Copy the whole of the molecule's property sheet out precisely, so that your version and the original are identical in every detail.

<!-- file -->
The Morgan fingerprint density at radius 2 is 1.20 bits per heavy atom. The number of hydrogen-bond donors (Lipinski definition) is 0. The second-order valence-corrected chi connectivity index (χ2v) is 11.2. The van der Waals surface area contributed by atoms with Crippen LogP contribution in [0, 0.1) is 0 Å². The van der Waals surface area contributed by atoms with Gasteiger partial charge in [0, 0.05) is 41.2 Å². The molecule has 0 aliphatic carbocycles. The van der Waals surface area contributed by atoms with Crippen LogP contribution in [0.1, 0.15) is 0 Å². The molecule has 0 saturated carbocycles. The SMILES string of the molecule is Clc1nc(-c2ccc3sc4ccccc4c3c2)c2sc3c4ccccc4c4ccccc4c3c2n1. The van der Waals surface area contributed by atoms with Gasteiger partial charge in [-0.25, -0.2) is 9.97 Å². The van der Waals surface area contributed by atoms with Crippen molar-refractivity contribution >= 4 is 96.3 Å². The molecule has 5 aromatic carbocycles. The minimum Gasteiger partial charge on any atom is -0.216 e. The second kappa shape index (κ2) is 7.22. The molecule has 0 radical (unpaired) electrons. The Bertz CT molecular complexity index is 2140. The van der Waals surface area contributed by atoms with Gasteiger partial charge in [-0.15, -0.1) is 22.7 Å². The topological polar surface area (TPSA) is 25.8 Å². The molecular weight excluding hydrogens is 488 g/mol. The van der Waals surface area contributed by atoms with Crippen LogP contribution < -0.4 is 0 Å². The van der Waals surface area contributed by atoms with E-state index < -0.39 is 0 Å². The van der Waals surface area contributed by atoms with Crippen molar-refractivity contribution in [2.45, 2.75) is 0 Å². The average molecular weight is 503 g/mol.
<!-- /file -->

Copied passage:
The Morgan fingerprint density at radius 2 is 1.20 bits per heavy atom. The number of hydrogen-bond donors (Lipinski definition) is 0. The second-order valence-corrected chi connectivity index (χ2v) is 11.2. The van der Waals surface area contributed by atoms with Crippen LogP contribution in [0, 0.1) is 0 Å². The van der Waals surface area contributed by atoms with Gasteiger partial charge in [0, 0.05) is 41.2 Å². The molecule has 0 aliphatic carbocycles. The van der Waals surface area contributed by atoms with Crippen LogP contribution in [0.1, 0.15) is 0 Å². The molecule has 0 saturated carbocycles. The SMILES string of the molecule is Clc1nc(-c2ccc3sc4ccccc4c3c2)c2sc3c4ccccc4c4ccccc4c3c2n1. The van der Waals surface area contributed by atoms with Gasteiger partial charge in [-0.25, -0.2) is 9.97 Å². The van der Waals surface area contributed by atoms with Crippen molar-refractivity contribution >= 4 is 96.3 Å². The molecule has 5 aromatic carbocycles. The minimum Gasteiger partial charge on any atom is -0.216 e. The second kappa shape index (κ2) is 7.22. The molecule has 0 radical (unpaired) electrons. The Bertz CT molecular complexity index is 2140. The van der Waals surface area contributed by atoms with Gasteiger partial charge in [-0.15, -0.1) is 22.7 Å². The topological polar surface area (TPSA) is 25.8 Å². The molecular weight excluding hydrogens is 488 g/mol. The van der Waals surface area contributed by atoms with Crippen LogP contribution < -0.4 is 0 Å². The van der Waals surface area contributed by atoms with E-state index < -0.39 is 0 Å². The van der Waals surface area contributed by atoms with Crippen molar-refractivity contribution in [2.45, 2.75) is 0 Å². The average molecular weight is 503 g/mol.